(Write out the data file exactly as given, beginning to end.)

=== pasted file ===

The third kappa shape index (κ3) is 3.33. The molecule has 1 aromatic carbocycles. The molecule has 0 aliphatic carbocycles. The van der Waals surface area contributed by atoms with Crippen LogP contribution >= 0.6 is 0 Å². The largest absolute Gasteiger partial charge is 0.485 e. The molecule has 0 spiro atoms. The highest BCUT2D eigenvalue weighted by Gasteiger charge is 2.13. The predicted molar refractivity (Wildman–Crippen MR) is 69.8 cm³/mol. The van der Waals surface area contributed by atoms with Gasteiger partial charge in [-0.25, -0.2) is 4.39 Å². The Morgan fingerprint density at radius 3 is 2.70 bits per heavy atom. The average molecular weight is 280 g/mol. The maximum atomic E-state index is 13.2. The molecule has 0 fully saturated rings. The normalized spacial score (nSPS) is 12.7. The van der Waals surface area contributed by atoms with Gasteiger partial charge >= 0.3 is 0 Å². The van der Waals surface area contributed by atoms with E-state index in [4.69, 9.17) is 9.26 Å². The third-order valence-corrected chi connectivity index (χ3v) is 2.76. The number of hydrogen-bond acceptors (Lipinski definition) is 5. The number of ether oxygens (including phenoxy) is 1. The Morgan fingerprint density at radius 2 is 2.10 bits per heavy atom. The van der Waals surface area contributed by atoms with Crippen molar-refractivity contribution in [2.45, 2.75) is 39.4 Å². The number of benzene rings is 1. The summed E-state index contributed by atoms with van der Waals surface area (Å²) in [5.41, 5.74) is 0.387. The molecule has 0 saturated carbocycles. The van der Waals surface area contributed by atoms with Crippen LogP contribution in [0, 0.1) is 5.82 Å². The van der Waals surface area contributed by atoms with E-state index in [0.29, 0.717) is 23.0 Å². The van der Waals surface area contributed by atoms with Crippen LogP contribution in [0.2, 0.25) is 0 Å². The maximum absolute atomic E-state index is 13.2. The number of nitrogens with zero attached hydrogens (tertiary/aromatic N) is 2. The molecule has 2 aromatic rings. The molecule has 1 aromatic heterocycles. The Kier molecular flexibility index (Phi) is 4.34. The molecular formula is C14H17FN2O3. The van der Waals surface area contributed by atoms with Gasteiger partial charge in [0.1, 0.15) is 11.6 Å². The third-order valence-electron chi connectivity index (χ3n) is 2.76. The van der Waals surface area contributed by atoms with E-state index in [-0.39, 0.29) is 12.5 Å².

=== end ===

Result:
The third kappa shape index (κ3) is 3.33. The molecule has 1 aromatic carbocycles. The molecule has 0 aliphatic carbocycles. The van der Waals surface area contributed by atoms with Crippen LogP contribution >= 0.6 is 0 Å². The largest absolute Gasteiger partial charge is 0.485 e. The molecule has 0 spiro atoms. The highest BCUT2D eigenvalue weighted by Gasteiger charge is 2.13. The predicted molar refractivity (Wildman–Crippen MR) is 69.8 cm³/mol. The van der Waals surface area contributed by atoms with Gasteiger partial charge in [-0.25, -0.2) is 4.39 Å². The Morgan fingerprint density at radius 3 is 2.70 bits per heavy atom. The average molecular weight is 280 g/mol. The maximum atomic E-state index is 13.2. The molecule has 0 fully saturated rings. The normalized spacial score (nSPS) is 12.7. The van der Waals surface area contributed by atoms with Gasteiger partial charge >= 0.3 is 0 Å². The van der Waals surface area contributed by atoms with E-state index in [4.69, 9.17) is 9.26 Å². The third-order valence-corrected chi connectivity index (χ3v) is 2.76. The number of hydrogen-bond acceptors (Lipinski definition) is 5. The number of ether oxygens (including phenoxy) is 1. The Morgan fingerprint density at radius 2 is 2.10 bits per heavy atom. The van der Waals surface area contributed by atoms with Crippen molar-refractivity contribution in [2.45, 2.75) is 39.4 Å². The number of benzene rings is 1. The summed E-state index contributed by atoms with van der Waals surface area (Å²) in [5.41, 5.74) is 0.387. The molecule has 0 saturated carbocycles. The van der Waals surface area contributed by atoms with Crippen LogP contribution in [0, 0.1) is 5.82 Å². The van der Waals surface area contributed by atoms with E-state index in [0.29, 0.717) is 23.0 Å². The van der Waals surface area contributed by atoms with Crippen LogP contribution in [0.2, 0.25) is 0 Å². The maximum absolute atomic E-state index is 13.2. The number of nitrogens with zero attached hydrogens (tertiary/aromatic N) is 2. The molecule has 2 aromatic rings. The molecule has 1 aromatic heterocycles. The Kier molecular flexibility index (Phi) is 4.34. The molecular formula is C14H17FN2O3. The van der Waals surface area contributed by atoms with Gasteiger partial charge in [0.1, 0.15) is 11.6 Å². The third-order valence-electron chi connectivity index (χ3n) is 2.76. The van der Waals surface area contributed by atoms with E-state index in [-0.39, 0.29) is 12.5 Å².